In scientific writing, it is correct to write something like The filter-based method is good. But what if I have two nouns before -based? Something like The lowpass filter-based method is good. ...
2
votes
1answer
1k views

“It is happy for me to …” and “It is glad for me to…”

Okay, so my students in Japan keep using “it is happy for me to…” “…it is glad for me to…” I know it is incorrect and the words happy and glad can be changed with others to make some ...
2
votes
1answer
619 views

What about adjective “especial” for a person?

I read about the use of especial and special. But I'm not sure if applies the same when describing a person. For instance, do you say: I am an especial person. or I am a special person.
2
votes
1answer
1k views

Is it preferable to generally use nested prepositional phrases or a hyphenated adjectival phrase?

I've recently run into some sticky situations involving how to write out complicated concept descriptions. Take this example: Which metrics are appropriate for evaluating the accuracy of a ...
2
votes
2answers
2k views

Adjective for someone who knows their limits

I am looking for adjectives for describing a person who knows their limits, what they are capable of and what not, knows their weak and strong points. Usage example: When you are going through a new ...
1
vote
2answers
531 views

Adjectives used with intransitive verbs in lieu of adverbs

I certainly wouldn't argue that "I feel good" should be replaced with "I feel well," but I have forgotten what we used to call the adjective in this type of construction. Adjective predicate? ...
1
vote
2answers
1k views

Is there any adjective for describing a person who prefers his/her friends to his/her family?

I'm looking for an adjective /idiom /expression /phrase with a negative connotation, for describing someone who spends their time mostly with their friends, and prefer their friends to their own ...
1
vote
2answers
1k views

hyphenation of adjective phrases [duplicate]

Should adjectival phrases that are hyphenated when they modify a noun, e.g. a case-sensitive password, be hyphenated when they are predicate adjectives, e.g. The password is case-sensitive?
1
vote
1answer
352 views

How to hyphenate a phrasal adjective: PCI-compliant

I have a phrase I use often in my work, but I'm not sure if I'm hyphenating it correctly. As it stands, I've been writing it like this: The PCI-compliant payment gateway... I think PCI-compliant is a ...
1
vote
1answer
300 views

“Is far from…” - How do I connote the simile, without the literal connotation?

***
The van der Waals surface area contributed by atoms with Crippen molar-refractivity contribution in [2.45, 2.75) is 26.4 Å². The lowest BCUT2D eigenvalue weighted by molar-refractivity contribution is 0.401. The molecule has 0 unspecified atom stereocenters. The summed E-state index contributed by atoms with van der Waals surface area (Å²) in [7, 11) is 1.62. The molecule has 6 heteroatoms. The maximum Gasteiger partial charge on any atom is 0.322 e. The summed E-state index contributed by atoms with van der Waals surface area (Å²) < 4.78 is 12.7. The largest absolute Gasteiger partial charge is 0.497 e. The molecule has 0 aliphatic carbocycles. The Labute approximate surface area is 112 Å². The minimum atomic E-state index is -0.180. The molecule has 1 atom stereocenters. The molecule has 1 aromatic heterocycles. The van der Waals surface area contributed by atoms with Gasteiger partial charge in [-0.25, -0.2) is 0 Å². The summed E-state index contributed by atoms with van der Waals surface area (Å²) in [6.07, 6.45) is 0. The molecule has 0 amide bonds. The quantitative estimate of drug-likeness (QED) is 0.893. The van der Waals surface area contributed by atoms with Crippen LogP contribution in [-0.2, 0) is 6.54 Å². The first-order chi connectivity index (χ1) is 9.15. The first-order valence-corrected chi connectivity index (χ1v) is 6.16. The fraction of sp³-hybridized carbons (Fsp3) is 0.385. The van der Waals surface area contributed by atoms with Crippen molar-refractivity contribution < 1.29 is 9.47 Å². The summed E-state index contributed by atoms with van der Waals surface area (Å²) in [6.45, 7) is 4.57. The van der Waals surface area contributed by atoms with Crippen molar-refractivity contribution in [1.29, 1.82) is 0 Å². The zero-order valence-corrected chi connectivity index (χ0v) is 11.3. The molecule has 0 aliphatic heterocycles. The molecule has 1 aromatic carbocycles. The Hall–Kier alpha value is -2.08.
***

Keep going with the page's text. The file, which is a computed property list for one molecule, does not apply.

In using a contrasting simile, I think I have fallen into a trap. I want to say: The academy is far from a placid house of learning. In the sense of: The academy is not at all a serene place ...
1
vote
2answers
2k views

Is it “invoice receivables” or “invoices receivable”?

The latter follows the analogy of accounts receivable as a post-positive adjective.
1
vote
1answer
995 views

What does “fresh-off-the-vine technologies” mean?

Time magazine (February 11) carries an article reviewing the fast evolution of drone technology and problems and opportunities involved with President Obama’s “drone campaign”, under the title Drone ...
1
vote
2answers
161 views

“After-midnight” as adjective

A recent CNN report reads: In an after-midnight session the U.S. Senate passed a bill Saturday ... Google returns few results for after-midnight, other than references to a certain horror film,...
1
vote
1answer
50 views

definite article 'a'

The Cambridge Grammar of the English Language, pag 529, says: Predeterminer AdjPs (e.g., such a nuisance, or so serious a problem) occur as external modifier in NP structure, preceding the ...
1
vote
2answers
246 views

Can one get away with using the root “surl” from the adjective “surly” in a sentence?

It always strikes me as odd when an adjective that ends in y doesn't have a dictionary defined root noun (funny≈fun; angry≈anger; silly≠sill; etc). More specifically, I'm trying to write a lyric, and ...
1
vote
1answer
42 views

noun + the + adjective [duplicate]

We learned in school that in English always "adjective +noun".But in "Cyrus the great" or "Alexander the great" is "noun+the+adjective". What is the name of the phrase? When could we use that phrase?
1
vote
1answer
245 views

Why are nouns in counting adjectival phrases singular?

Basically, why is it: "two-item plate" "three-person table" "two-man race" I was trying to find a rule (or a style guide reference or something) that I could pass on to a friend that explains why ...
1
vote
2answers
725 views

Word for something being a misnomer - “misnomerous”? “misnomatic”? [closed]

What is the word used to describe something as being a misnomer?
1
vote
1answer
387 views

as little as 1 day as an adjective object phrase of a preposition

You can get your money back in as little as 1 day! It is a sentence I heard from an advertisement. Sadly, I cannot tell if this is what the advertisement said, for I did not pay much attention to ...
1
vote
1answer
83 views

Why did the author use “muttering” instead of “mutters” in this sentence?

"He wanders away from the group, muttering something about fingers and toes." - The hunger game, Mockingjay. And can you give me the name of this grammar structure? Is it short form of relative ...
1
vote
3answers
431 views

Adjective phrase for a time?

I wrote a sentence that I don't know is correct. The presence of the doctor after the incident matters to every patient. I think "after the incident" is used as an adjectival phrase. But there ...
1
vote
1answer
8k views

Offroad, off road, or off-road?

My instincts tell me that the following phrase should be "2014 and newer off-road equipment." When I Google it, I see all of the these: offroad, off road, and off-road. Is there a correct one? Or ...
1
vote
1answer
753 views

Hyphenation of a phrasal attributive with an open compound: “A B to C noun”

I'm wondering how to properly hyphenate (or en-dash) the following phrase: fiber optic to BNC converter That is to say, a device that converts "fiber optic" to BNC. If it didn't contain an open ...
1
vote
1answer
4k views

What is the equivalent of a “Good Watch” for an audiobook or record?

We say that a movie is a "good watch" and a book is a "good read". Somehow, to say that an audiobook or an album is a "good listen" doesn't sound right to my ears, but perhaps that's only because I'...
1
vote
1answer
142 views

Game-development-oriented or game development-oriented? [duplicate]

Possible Duplicate: How to connect a word and a phrase with a hyphen? “Hardware-counter-based tools” or “hardware-counter based tools”? As the title states, which is the correct hyphenation of ...
1
vote
1answer
112 views

Hyphenation of Compound Adjective

Is this correct: Representation of a 4 to 9-node-quadrilateral element? and this: which is the case of a multi-degree of freedom problem?